Grounded in Scanlan’s sport commitment model (SCM), the purpose of this study was to explore the relationship between feelings of teammate acceptance and sport commitment in a sample of adolescent female volleyball players (N = 209). Despite theoretical justification for including social forms of influence such as social support and social acceptance as direct sources of sport commitment, empirical evidence has not been supportive of this association. Therefore, direct and indirect relationships between teammate acceptance and sport commitment within the SCM were tested. Findings supported the indirect relationship between teammate acceptance and sport commitment through sport enjoyment, personal investments, social constraints, and investment opportunities, accounting for 48% of the variance in sport commitment. It appears that teammate acceptance may be better situated as a distal source of sport commitment, but further research with more diverse samples is necessary. Sports psychologists who can collectively help athletes, coaches, and parents develop responsive interpersonal skills while reducing corporal punishment and aggression tactics can facilitate greater levels of social acceptance.
Mikel Zabala, Jaime Morente-Sánchez, Manuel Mateo-March, and Daniel Sanabria
This study addresses performance-enhancement drug (PED) consumption in amateur sport by investigating the relationship between psychosocial factors and PED use in amateur cyclists. Participants were asked whether they had ever taken PED. They were also asked whether they had any experience in competitive cycling, and the degree to which they participated in the event with a competitive aim. In addition, they completed the Performance Enhancement Attitude Scale, the Rosenberg self-esteem scale, and a bespoke self-efficacy questionnaire, and they rated the percentage of cyclists they believed took PED. Between-groups comparisons and two multiple regression analyses were performed. Overall, the results of our study point to adult amateur cyclists in general, and amateur cyclists with experience in competition in particular, as groups at risk for PED use. This study highlights the value of measuring psychosocial variables as a tool to assess PED use, a current issue at both sport performance and health levels.
Alicia H. Malnati, Leslee A. Fisher, Rebecca A. Zakrajsek, Leslie K. Larsen, Matthew P. Bejar, Johannes J. Raabe, and Jamie M. Fynes
Because alcohol abuse and sexual violence are particularly prevalent on college campuses (Coker et al., 2011), empowering female student-athletes is a vital pursuit for intercollegiate athletics (Gill, 2008; Cattaneo & Chapman, 2010). Using consensual qualitative research (Hill et al., 1997, 2005), we interviewed eight Division I female student-athletes who participated in an empowerment program about their experiences. Five domains were revealed: (a) perception of psychological empowerment, (b) perception of social empowerment, (c) perception of physical empowerment, (d) perception of biggest “takeaways,” and (e) experience of program. Findings illustrated the importance of empowering female student-athletes to believe in themselves, to act upon those beliefs, and to build community around those beliefs.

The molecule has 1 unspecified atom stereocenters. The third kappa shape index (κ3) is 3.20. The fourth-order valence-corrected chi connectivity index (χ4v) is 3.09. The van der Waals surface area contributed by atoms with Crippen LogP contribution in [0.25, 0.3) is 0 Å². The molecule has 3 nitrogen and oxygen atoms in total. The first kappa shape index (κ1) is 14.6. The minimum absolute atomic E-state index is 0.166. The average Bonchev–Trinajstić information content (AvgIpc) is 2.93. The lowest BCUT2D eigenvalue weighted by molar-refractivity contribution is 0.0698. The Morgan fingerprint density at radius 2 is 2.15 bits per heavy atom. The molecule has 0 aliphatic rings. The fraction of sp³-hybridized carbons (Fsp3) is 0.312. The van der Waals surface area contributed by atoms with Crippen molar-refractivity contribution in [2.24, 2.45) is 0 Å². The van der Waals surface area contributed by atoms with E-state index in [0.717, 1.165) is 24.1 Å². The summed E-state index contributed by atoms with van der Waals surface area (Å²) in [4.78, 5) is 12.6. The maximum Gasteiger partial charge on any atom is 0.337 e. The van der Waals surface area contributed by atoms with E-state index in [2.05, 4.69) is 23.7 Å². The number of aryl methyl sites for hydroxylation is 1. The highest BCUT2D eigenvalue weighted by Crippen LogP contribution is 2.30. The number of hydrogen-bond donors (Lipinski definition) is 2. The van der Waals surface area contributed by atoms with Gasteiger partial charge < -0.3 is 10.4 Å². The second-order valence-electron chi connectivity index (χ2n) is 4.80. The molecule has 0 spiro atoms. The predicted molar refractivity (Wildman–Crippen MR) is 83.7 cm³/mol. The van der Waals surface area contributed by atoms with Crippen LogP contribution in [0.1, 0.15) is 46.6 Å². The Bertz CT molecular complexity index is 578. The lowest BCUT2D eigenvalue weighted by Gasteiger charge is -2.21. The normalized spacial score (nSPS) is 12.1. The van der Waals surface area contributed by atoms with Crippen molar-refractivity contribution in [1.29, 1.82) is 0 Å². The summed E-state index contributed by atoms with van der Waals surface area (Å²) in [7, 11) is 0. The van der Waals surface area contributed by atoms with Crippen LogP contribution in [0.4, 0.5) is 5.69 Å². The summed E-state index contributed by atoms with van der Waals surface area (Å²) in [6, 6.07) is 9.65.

Jafrā D. Thomas, Allison M. Rasquinha, MooSong Kim, and Kim A. Rogers
Sergi García, Selen Razon, Robert Hristovski, Natàlia Balagué, and Gershon Tenenbaum
Drawing upon the nonlinear model of attention focus, the purpose of this study was to compare the intrinsic and intentional dynamics of task-related thoughts (TRT) in trained runners and nonrunners during an incremental maximal test. Fourteen trained runners and 14 nonrunners were assigned to 2 conditions: intrinsic (nonimposed thoughts) and intentional (imposed, task-unrelated thoughts; TUT). A significant effect of running velocity over TUT/TRT dynamics in both groups and conditions was observed (p < .001). Although, all participants received instructions to keep TUT for the entire duration of the test, an initially stable TUT phase was followed by a metastable phase (i.e., switches between TUT and TRT) an a final stable TRT phase nearing volitional exhaustion. The stable TRT phase lasted longer in runners group (p < .05) and included higher probabilities in pace monitoring thoughts subcategory (p < .05). The results revealed that trained runners seem to use TRT (i.e., pace monitoring) to maximize performance, and confirm the nonlinear model of attention focus during incremental maximal run in trained runners and nonrunners.